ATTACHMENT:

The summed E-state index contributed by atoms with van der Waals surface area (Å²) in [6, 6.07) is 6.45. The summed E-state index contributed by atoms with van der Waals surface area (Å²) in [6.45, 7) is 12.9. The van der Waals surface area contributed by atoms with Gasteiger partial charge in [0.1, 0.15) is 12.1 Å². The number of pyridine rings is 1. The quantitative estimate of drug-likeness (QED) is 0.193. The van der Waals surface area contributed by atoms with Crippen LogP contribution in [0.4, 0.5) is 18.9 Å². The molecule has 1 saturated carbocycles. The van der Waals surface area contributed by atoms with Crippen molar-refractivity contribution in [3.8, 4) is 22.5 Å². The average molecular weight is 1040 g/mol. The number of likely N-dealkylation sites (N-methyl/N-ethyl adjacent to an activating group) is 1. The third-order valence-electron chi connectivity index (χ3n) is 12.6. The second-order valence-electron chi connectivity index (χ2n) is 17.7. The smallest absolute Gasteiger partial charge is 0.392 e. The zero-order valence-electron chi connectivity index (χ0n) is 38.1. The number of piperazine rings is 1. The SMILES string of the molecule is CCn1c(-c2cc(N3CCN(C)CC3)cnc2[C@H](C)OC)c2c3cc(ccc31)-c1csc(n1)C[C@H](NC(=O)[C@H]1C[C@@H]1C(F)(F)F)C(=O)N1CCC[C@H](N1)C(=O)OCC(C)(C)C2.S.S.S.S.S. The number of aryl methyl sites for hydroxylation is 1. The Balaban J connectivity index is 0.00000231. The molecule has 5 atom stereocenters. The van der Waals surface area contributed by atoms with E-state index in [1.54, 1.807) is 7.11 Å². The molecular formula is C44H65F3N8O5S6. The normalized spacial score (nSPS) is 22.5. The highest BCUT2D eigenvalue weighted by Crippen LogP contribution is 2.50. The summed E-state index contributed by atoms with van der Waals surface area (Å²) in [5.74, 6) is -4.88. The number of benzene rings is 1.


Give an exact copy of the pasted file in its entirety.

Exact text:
The summed E-state index contributed by atoms with van der Waals surface area (Å²) in [6, 6.07) is 6.45. The summed E-state index contributed by atoms with van der Waals surface area (Å²) in [6.45, 7) is 12.9. The van der Waals surface area contributed by atoms with Gasteiger partial charge in [0.1, 0.15) is 12.1 Å². The number of pyridine rings is 1. The quantitative estimate of drug-likeness (QED) is 0.193. The van der Waals surface area contributed by atoms with Crippen LogP contribution in [0.4, 0.5) is 18.9 Å². The molecule has 1 saturated carbocycles. The van der Waals surface area contributed by atoms with Crippen molar-refractivity contribution in [3.8, 4) is 22.5 Å². The average molecular weight is 1040 g/mol. The number of likely N-dealkylation sites (N-methyl/N-ethyl adjacent to an activating group) is 1. The third-order valence-electron chi connectivity index (χ3n) is 12.6. The second-order valence-electron chi connectivity index (χ2n) is 17.7. The smallest absolute Gasteiger partial charge is 0.392 e. The zero-order valence-electron chi connectivity index (χ0n) is 38.1. The number of piperazine rings is 1. The SMILES string of the molecule is CCn1c(-c2cc(N3CCN(C)CC3)cnc2[C@H](C)OC)c2c3cc(ccc31)-c1csc(n1)C[C@H](NC(=O)[C@H]1C[C@@H]1C(F)(F)F)C(=O)N1CCC[C@H](N1)C(=O)OCC(C)(C)C2.S.S.S.S.S. The number of aryl methyl sites for hydroxylation is 1. The Balaban J connectivity index is 0.00000231. The molecule has 5 atom stereocenters. The van der Waals surface area contributed by atoms with E-state index in [1.54, 1.807) is 7.11 Å². The molecular formula is C44H65F3N8O5S6. The normalized spacial score (nSPS) is 22.5. The highest BCUT2D eigenvalue weighted by Crippen LogP contribution is 2.50. The summed E-state index contributed by atoms with van der Waals surface area (Å²) in [5.74, 6) is -4.88. The number of benzene rings is 1.